And how, exactly, would such racial sensitivity training sessions be conducted? Would students be graded in such mandatory courses? Could anyone question what was taught, have an alternate view of the existence or extent of racism, oppression, other biases as outlined in the courses or present different views than the ones established by the like-minded individuals who conceive of, develop and fervently believe in the content and truthfulness of this one-sided instruction?

Finally, when this mandatory training is instituted, students and faculty with differing views of the content of that instruction will, by necessity, be proscribed from expressing those views, will not be able to engage in alternative discussions and will thereby be silenced due to fear of being labeled racists—precisely the conditions that are antithetical to academia’s fundamental precepts of free speech and robust debate.

Unfortunately, many on the Left believe their progressive views are virtuous and moral, and that those of conservatives are regressive, cruel and unjust. The moral rectitude of these academics is not only ill-conceived, but is also startling and offensive. “Of all tyrannies, a tyranny sincerely exercised for the good of its victims may be the most oppressive,” observed literary critic C.S. Lewis, who bemoaned that the “omnipotent moral busybodies … who torment us for our own good will torment us without end, for they do so with the approval of their own conscience.”

How Not to Be a Racist: The Student Demand for Sensitivity Training

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Richard L. Cravatts

Richard L. Cravatts, Ph.D., author of six books, including Dispatches From the Campus War Against Israel and Jews, Jew Hatred Rising: The Perversities of the Campus War Against Israel & Jews, and Weaponizing Our Schools: Critical Race Theory and the Racist Assault on America’s Students is President Emeritus of Scholars for Peace in the Middle East (SPME).

He is currently a Freedom Center Journalism Fellow in Academic Free Speech.

The creator and founding director of Boston University's Program in Publishing & Digital Media at BU’s Center for Professional Education and former Professor of Practice and Director of the master’s program in Communications Management at Simmons College’s School of Management, Dr. Cravatts has also taught more than 20 courses in advertising, marketing, consumer behavior, advertising, and other areas at Tufts University, UMass/ Boston, Suffolk University, Babson College, Boston University, Wentworth Institute, Emerson College, Northeastern University, Florida Atlantic University, Emmanuel College, and others.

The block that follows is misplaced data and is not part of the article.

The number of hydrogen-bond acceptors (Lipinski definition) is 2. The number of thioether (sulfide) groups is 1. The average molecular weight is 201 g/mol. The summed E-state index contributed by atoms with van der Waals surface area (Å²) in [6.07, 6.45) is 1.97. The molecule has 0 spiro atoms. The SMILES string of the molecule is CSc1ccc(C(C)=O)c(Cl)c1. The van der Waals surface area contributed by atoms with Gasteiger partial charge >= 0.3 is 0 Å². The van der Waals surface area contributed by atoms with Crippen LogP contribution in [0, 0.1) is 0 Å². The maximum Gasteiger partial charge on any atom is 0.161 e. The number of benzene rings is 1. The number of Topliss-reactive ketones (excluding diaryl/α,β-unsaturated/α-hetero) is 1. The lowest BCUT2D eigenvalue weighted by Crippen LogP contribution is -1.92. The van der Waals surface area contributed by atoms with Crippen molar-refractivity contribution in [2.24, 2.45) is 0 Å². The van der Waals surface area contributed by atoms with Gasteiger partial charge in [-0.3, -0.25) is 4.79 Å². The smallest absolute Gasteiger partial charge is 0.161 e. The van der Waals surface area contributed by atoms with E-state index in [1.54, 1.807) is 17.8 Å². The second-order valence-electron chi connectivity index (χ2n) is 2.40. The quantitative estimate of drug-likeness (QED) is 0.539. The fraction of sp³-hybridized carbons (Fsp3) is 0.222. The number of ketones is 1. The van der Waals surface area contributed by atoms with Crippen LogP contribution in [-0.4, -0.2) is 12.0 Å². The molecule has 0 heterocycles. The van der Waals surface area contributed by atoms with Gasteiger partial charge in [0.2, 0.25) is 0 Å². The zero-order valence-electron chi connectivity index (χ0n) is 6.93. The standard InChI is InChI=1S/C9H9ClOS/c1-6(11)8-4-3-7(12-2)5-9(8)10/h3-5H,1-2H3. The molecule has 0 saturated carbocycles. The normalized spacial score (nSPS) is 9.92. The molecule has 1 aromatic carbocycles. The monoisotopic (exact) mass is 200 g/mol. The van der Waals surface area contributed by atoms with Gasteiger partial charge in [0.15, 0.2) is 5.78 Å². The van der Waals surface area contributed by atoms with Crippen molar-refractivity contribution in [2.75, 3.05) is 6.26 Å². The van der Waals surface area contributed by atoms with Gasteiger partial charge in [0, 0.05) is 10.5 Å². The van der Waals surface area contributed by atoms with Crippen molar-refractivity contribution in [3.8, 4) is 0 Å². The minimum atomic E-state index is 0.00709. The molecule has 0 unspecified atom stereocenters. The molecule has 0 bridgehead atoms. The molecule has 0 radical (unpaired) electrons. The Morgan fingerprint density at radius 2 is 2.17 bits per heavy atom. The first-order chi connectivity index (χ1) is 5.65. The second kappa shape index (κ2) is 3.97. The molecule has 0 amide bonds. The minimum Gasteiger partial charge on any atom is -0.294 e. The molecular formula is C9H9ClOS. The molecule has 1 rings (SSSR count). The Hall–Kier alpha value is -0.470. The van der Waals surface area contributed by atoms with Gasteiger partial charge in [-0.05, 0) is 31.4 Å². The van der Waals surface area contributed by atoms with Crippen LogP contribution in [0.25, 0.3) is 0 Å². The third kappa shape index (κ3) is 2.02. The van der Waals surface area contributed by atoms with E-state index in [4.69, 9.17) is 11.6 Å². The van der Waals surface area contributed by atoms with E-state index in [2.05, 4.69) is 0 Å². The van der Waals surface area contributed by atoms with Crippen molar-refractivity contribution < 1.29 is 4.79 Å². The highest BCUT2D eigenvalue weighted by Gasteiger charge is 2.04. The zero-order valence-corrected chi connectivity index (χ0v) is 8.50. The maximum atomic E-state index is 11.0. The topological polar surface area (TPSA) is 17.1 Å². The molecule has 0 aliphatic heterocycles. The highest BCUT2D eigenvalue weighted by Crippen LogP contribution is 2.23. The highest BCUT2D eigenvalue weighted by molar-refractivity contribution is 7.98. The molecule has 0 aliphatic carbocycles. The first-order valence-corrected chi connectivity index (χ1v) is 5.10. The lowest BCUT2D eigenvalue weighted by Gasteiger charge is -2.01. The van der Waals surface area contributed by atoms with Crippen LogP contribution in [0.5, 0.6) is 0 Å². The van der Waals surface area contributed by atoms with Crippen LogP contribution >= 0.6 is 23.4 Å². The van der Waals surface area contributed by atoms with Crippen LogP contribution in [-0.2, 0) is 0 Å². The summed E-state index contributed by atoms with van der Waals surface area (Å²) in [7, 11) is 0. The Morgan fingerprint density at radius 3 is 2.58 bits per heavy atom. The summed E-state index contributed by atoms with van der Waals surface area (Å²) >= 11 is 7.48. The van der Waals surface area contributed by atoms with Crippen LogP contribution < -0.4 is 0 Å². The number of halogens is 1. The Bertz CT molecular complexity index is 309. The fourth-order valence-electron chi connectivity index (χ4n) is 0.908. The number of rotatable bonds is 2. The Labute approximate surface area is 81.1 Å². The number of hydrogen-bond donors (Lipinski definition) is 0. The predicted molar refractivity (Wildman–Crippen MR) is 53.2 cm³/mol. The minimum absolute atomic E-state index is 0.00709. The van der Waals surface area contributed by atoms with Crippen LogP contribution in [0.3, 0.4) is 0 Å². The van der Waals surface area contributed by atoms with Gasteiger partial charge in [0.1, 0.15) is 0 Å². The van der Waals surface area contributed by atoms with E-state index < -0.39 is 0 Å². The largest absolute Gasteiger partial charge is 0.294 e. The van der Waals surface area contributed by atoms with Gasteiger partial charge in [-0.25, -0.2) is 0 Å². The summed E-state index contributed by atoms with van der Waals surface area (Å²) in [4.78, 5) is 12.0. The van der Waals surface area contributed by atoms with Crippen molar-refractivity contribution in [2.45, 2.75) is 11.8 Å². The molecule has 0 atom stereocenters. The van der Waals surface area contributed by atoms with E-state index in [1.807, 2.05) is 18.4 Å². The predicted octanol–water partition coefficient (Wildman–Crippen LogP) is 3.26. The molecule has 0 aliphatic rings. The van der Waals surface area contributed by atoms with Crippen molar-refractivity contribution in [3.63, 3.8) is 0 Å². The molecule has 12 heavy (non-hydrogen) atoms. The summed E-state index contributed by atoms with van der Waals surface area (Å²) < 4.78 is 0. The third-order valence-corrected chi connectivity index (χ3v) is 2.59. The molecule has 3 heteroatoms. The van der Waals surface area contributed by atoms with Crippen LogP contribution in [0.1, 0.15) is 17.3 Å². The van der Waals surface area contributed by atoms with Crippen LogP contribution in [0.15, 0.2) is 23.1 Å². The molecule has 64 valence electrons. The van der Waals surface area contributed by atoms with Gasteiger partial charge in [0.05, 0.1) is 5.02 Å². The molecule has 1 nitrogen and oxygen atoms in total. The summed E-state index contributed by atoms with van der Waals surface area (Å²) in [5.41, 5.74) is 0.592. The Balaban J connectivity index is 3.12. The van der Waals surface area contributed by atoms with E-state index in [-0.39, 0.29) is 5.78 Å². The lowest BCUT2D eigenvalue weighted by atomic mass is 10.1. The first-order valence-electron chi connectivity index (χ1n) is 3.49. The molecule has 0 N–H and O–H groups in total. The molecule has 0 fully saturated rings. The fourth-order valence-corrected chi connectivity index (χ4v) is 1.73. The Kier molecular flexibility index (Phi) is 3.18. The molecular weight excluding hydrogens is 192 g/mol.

Dr. Cravatts has published over 550 articles and book chapters on campus anti-Semitism, the Israeli/Palestinian conflict, campus free speech, terrorism, Constitutional law, Middle East politics, and social policy in the Boston Globe, New York Times, Wall Street Journal, Newsweek, Chicago Tribune, Palm Beach Post, Baltimore Sun, Boston Herald, Orange County Register, American Thinker, Jewish Press, Human Events, Harvard Crimson, FrontPage Magazine, Times of Israel, and many others.

He also lectures nationally on the topic of higher education, academic freedom, and the Middle East, and has spoken at, among others, Columbia University, UCLA Law School, Harvard University, Brandeis University, University of Toronto, Stanford University, UC Berkeley, University of Haifa, NYU Law School, Tel Aviv University, and University of Miami.

In addition to serving as a member of the board of directors of Scholars for Peace in the Middle East, Dr. Cravatts is also a board member of The Journal for the Study of Antisemitism, The AMCHA Initiative, The Israel Group, The Louis D. Brandeis Center for Human Rights Under Law, Alliance for Israel, and the Florida chapter of the Zionist Organization of America, an advisory board member of the Endowment for Middle East Truth, the Abraham Global Peace Initiative, and The Gross Family Center for the Study of Antisemitism and the Holocaust, and a member of SPME’s Council of Scholars.

Read all stories by Richard L. Cravatts